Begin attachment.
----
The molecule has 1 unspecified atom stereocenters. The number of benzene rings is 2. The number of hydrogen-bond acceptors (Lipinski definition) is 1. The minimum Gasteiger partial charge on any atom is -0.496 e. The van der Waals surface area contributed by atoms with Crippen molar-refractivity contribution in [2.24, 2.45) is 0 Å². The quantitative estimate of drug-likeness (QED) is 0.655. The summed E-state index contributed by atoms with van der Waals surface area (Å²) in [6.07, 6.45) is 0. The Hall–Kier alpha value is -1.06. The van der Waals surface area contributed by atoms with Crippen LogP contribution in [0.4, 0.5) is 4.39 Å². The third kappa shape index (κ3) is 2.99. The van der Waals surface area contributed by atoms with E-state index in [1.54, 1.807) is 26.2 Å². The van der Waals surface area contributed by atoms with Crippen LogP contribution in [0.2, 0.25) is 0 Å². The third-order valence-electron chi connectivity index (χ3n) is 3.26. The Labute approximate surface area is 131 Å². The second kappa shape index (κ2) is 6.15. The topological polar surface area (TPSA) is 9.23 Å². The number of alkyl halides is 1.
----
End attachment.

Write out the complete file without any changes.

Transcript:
The molecule has 1 unspecified atom stereocenters. The number of benzene rings is 2. The number of hydrogen-bond acceptors (Lipinski definition) is 1. The minimum Gasteiger partial charge on any atom is -0.496 e. The van der Waals surface area contributed by atoms with Crippen molar-refractivity contribution in [2.24, 2.45) is 0 Å². The quantitative estimate of drug-likeness (QED) is 0.655. The summed E-state index contributed by atoms with van der Waals surface area (Å²) in [6.07, 6.45) is 0. The Hall–Kier alpha value is -1.06. The van der Waals surface area contributed by atoms with Crippen LogP contribution in [0.4, 0.5) is 4.39 Å². The third kappa shape index (κ3) is 2.99. The van der Waals surface area contributed by atoms with E-state index in [1.54, 1.807) is 26.2 Å². The van der Waals surface area contributed by atoms with Crippen LogP contribution in [0.2, 0.25) is 0 Å². The third-order valence-electron chi connectivity index (χ3n) is 3.26. The Labute approximate surface area is 131 Å². The second kappa shape index (κ2) is 6.15. The topological polar surface area (TPSA) is 9.23 Å². The number of alkyl halides is 1.